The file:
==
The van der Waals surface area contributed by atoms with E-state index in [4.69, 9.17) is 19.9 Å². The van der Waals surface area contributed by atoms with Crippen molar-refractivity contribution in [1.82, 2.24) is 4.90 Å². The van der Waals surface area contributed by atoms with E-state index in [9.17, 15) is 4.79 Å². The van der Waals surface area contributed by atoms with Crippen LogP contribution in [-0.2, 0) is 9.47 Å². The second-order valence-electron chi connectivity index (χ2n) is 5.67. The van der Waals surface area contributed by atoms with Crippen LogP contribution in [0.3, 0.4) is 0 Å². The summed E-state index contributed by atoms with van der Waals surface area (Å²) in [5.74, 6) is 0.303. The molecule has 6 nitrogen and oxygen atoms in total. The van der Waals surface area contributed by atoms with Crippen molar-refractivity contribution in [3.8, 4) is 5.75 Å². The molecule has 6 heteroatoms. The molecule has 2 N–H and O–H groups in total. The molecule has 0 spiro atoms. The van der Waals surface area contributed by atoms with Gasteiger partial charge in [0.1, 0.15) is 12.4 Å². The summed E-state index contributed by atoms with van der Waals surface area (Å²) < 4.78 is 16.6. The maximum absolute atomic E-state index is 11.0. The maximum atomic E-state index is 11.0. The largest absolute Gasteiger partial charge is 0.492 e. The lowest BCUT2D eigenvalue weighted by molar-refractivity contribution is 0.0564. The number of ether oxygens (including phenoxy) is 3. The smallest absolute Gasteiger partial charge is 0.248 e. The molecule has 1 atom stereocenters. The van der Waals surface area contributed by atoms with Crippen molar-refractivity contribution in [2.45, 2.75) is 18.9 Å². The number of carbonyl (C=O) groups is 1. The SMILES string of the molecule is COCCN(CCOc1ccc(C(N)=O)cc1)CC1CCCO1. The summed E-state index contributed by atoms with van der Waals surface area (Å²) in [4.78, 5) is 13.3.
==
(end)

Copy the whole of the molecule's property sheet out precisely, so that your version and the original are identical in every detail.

The van der Waals surface area contributed by atoms with E-state index in [4.69, 9.17) is 19.9 Å². The van der Waals surface area contributed by atoms with Crippen molar-refractivity contribution in [1.82, 2.24) is 4.90 Å². The van der Waals surface area contributed by atoms with E-state index in [9.17, 15) is 4.79 Å². The van der Waals surface area contributed by atoms with Crippen LogP contribution in [-0.2, 0) is 9.47 Å². The second-order valence-electron chi connectivity index (χ2n) is 5.67. The van der Waals surface area contributed by atoms with Crippen LogP contribution in [0.3, 0.4) is 0 Å². The summed E-state index contributed by atoms with van der Waals surface area (Å²) in [5.74, 6) is 0.303. The molecule has 6 nitrogen and oxygen atoms in total. The van der Waals surface area contributed by atoms with Crippen molar-refractivity contribution in [3.8, 4) is 5.75 Å². The molecule has 6 heteroatoms. The molecule has 2 N–H and O–H groups in total. The molecule has 0 spiro atoms. The van der Waals surface area contributed by atoms with Gasteiger partial charge in [0.1, 0.15) is 12.4 Å². The summed E-state index contributed by atoms with van der Waals surface area (Å²) < 4.78 is 16.6. The maximum absolute atomic E-state index is 11.0. The maximum atomic E-state index is 11.0. The largest absolute Gasteiger partial charge is 0.492 e. The lowest BCUT2D eigenvalue weighted by molar-refractivity contribution is 0.0564. The number of ether oxygens (including phenoxy) is 3. The smallest absolute Gasteiger partial charge is 0.248 e. The molecule has 1 atom stereocenters. The van der Waals surface area contributed by atoms with Crippen molar-refractivity contribution in [2.45, 2.75) is 18.9 Å². The number of carbonyl (C=O) groups is 1. The SMILES string of the molecule is COCCN(CCOc1ccc(C(N)=O)cc1)CC1CCCO1. The summed E-state index contributed by atoms with van der Waals surface area (Å²) in [4.78, 5) is 13.3.